October 9, 2012
Army Pfc. Kyle E. Dorrance , of Owings Mills graduated from basic combat training at Fort Jackson, Columbia, S.C. Army Reserve Pfc. Christopher A. Bauer, of Owings Mills graduated from basic infantry training at Fort Benning, Columbus, Ga.
June 2, 2011
Jake E. Anderson, of Glenelg, graduated from the University of Maryland, College Park, on May 20, with a degree in criminal justice, and on May 22 he received his commission as a second lieutenant in the U.S. Marines at the Marine Corps War Memorial, in Arlington, Va. He will report to Quantico, Va., for the basic school in October of this year. Army National Guard Spec. Jordan S. Demanss graduated from the special forces candidate one-station unit training at Fort Benning, in Columbus, Ga. Demanss is the son of Stephen and Mary Demanss, of Ellicott City.
January 10, 2010
None are so old, Thoreau once wrote, as those who have outlived their enthusiasms. By that standard, Sgt. Maj. Raymond Moran, the most chronologically advanced recruiter in the Army Reserve, might well also be its most youthful. "This isn't work; it's a labor of love," says Moran, a beloved figure at Fort Meade who is embarking on his 60th year of doing what he loves most: finding prospects for the Army, then putting his cheerful personality to work guiding their careers. Moran, who turned 80 last November, never guessed it would last this long.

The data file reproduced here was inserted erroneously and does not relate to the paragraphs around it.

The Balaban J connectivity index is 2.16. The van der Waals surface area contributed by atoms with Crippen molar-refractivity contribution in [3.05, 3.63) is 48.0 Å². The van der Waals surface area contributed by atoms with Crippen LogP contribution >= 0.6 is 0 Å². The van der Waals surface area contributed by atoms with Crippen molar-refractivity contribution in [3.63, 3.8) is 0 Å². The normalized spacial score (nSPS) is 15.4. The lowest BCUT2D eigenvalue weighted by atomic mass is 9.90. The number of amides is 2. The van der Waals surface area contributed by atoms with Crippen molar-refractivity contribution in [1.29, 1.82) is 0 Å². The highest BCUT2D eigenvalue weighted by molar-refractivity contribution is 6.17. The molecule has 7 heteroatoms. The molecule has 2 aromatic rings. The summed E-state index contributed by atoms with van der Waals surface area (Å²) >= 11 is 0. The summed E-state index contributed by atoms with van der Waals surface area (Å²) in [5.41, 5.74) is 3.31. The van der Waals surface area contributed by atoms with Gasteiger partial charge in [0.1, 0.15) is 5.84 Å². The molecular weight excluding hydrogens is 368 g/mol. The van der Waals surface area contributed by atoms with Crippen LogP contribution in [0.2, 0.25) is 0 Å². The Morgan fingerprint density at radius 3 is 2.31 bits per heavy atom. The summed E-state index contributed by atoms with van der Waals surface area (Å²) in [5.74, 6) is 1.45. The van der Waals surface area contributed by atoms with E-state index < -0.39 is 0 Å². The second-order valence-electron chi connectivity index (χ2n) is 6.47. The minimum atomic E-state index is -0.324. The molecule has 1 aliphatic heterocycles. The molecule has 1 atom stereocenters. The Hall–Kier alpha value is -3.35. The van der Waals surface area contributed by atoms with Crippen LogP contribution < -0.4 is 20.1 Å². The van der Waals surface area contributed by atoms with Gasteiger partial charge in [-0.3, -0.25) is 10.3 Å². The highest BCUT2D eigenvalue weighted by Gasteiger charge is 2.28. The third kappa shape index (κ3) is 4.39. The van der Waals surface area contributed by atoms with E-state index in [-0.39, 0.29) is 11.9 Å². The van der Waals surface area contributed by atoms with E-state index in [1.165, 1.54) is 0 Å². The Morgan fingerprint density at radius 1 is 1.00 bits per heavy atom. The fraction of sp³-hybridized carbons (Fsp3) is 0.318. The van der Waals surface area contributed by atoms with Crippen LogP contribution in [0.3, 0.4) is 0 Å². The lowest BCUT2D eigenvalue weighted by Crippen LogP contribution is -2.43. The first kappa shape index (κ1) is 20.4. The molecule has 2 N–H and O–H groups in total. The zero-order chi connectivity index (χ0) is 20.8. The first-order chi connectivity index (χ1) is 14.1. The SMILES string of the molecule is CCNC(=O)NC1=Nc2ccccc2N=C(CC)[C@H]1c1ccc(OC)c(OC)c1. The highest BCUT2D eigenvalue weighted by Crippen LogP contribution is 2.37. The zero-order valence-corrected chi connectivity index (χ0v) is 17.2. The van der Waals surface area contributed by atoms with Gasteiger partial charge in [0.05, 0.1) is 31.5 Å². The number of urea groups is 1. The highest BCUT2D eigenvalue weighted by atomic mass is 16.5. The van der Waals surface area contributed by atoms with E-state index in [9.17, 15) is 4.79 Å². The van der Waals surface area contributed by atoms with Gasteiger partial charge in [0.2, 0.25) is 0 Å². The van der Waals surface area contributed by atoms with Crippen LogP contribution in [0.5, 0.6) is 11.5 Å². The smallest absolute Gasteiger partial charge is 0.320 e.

December 26, 1999
Had it not been for the opportunity to play in the 1959 NFL championship game for the Baltimore Colts, the future of Jerry Richardson, rookie wide receiver wearing jersey No. 87, would be impossible to foretell.Richardson took the $4,674.44 that went to players on the winning Colts team and, as the first matter of personal business, paid off his taxes. Then he bought stock in "Overnight Transportation" and cashed in to the extent of $2,800 two years later -- which he invested in a hamburger business called Spartan Foods.
July 18, 1999
COLUMBIA, S.C. -- The stories are making the rounds among Fort Jackson's battalion commanders and drill sergeants.There's the one about the recruit who showed up for basic training missing a trigger finger.There are tales of several trainees who arrived missing toes.And another whose X-ray showed a drainage tube running from his brain to his chest.Most of the stories are, to the Army's dismay, true.At Fort Jackson, a training post that is the portal of entry to 35,000 Army recruits each year, new soldiers have arrived recently with hepatitis C, severe psychological disorders and histories of confinement to mental institutions.
June 18, 1998
On the 50th anniversary of Jackie Sauerhoff's glorious induction into the U.S. Army, maybe the country could take modest notice. This guy's military record is a dandy. True, it only lasted 20 days and never got past basic training at Fort Jackson, S.C., but it's the thought that counts.Around Pigtown, Jackie's home turf, his gesture was always considered the stuff of great patriotism. He was 13 when he enlisted, and 13 when honorably discharged. According to Army records, he was 5 feet 3 and 108 pounds when he enlisted, and the same at departure.